>> As the British hash out how to exit the EU, the impact is being felt as far away as Florida. A popular travel spot for Brits, vacation home sales there could take a hit, due to a drop in the value of the pound. Especially in Orlando, where the British are the largest group of foreign buyers.
Reuter's Herb Lash explains.>> Disney is there, it's cheaper than say the Coast Miami. The pound is down about 10%, that's enough if your purchase price is $280,000. You have to put up $28,000 more, for a lot of people that's significant. That means even if you're in contract, that means that home sale will probably get busted.
>> Orlando has long attracted Britain's middle class, who account for nearly 30% of non-US buyers. They typically spend 12% more on a house than their American counterparts and like most foreigners pay mainly in cash. Local grocery stores even stock traditional British brands of biscuits and tea.>> People have become quite aware that the Brits are there.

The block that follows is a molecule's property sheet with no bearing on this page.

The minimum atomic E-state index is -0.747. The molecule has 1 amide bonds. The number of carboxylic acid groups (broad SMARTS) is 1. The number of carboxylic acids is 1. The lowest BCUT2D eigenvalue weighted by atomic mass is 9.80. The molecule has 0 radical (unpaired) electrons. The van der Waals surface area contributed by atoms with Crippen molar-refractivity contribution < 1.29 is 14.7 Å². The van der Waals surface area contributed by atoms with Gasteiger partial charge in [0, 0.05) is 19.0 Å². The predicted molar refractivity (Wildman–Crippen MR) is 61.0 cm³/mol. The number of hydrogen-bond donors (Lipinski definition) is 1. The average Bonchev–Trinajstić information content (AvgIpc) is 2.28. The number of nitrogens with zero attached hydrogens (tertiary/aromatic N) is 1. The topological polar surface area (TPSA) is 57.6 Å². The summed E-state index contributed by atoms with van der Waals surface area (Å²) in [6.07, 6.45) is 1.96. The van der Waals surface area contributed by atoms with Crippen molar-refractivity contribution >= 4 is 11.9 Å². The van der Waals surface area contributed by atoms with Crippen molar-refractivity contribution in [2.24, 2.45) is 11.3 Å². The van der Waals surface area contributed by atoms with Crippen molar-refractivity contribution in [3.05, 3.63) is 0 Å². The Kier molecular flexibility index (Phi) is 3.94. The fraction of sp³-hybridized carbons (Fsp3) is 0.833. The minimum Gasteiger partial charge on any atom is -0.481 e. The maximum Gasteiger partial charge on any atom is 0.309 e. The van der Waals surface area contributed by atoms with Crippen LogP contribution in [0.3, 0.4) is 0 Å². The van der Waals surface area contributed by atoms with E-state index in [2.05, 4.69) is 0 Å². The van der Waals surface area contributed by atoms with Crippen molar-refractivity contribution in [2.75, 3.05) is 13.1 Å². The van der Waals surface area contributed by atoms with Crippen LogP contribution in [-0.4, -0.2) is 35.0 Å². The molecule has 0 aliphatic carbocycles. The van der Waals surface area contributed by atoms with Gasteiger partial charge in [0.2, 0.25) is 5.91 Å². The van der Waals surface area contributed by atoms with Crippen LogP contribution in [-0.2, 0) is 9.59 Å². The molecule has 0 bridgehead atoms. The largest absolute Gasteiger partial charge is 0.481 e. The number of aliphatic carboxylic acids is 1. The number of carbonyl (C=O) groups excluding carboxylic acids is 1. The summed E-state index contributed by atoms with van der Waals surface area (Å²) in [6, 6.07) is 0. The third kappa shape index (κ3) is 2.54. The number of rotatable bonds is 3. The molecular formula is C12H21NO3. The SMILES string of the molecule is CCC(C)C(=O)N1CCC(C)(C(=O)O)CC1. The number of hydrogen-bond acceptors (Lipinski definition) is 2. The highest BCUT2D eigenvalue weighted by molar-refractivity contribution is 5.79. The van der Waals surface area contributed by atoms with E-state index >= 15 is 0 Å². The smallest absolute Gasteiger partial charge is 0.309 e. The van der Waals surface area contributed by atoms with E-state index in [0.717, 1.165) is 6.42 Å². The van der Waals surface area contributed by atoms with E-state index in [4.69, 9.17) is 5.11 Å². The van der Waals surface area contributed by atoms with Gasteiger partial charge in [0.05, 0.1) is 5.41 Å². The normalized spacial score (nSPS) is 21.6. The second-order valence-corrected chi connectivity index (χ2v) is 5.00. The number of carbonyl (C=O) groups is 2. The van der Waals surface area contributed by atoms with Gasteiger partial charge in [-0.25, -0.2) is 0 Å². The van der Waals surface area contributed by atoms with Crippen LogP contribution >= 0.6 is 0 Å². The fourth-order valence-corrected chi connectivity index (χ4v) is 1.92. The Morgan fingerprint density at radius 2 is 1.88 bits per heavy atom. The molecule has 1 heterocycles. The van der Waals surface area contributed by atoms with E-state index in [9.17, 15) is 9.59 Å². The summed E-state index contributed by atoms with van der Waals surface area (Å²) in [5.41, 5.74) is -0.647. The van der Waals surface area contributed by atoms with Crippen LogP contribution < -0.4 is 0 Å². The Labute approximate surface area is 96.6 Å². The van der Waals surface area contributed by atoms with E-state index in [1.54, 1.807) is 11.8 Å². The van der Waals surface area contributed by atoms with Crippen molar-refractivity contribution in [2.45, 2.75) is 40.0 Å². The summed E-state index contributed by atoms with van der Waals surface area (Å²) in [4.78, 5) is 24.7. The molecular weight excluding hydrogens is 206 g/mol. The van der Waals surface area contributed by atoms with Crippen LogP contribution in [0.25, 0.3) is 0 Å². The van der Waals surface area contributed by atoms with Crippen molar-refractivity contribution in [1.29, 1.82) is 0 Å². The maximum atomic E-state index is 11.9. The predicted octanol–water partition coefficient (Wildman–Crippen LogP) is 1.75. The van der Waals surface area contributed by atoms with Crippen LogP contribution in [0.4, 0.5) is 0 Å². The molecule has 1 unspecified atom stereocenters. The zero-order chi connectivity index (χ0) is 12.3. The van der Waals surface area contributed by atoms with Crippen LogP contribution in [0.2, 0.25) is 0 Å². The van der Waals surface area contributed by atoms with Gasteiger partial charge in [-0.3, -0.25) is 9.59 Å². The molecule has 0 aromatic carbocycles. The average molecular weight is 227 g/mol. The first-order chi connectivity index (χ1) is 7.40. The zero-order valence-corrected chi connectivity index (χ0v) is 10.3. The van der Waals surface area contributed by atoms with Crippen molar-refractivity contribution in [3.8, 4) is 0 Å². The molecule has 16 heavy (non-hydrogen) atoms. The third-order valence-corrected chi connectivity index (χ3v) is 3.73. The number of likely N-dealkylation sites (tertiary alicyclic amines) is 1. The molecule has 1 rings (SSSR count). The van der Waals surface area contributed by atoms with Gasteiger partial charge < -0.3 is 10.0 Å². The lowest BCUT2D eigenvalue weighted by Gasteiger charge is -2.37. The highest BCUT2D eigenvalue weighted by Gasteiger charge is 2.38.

They use the expression the Brits, I wouldn't be surprised if they say Bob is my uncle.>> Or Bob's your uncle, as the expression actually goes, which basically means everything is all right. Except in this case it's not, unless you're a Brit on the other end of a Florida home sale.
>> There is a flip-side to this, if you bought several years ago in Orlando? You're gonna do pretty well if you decide to sell. In particular, three years ago, perhaps you paid 230 whatever the price is less than now. With that 10% rise, when you convert back the pounds from dollars, that's a reason to sell.
Orlando of course, struggling through some very difficult times. The Pulse Night club shooting and death of a boy in an alligator attack at Disney World. Wilters hoping any softness in the housing market will only be short term.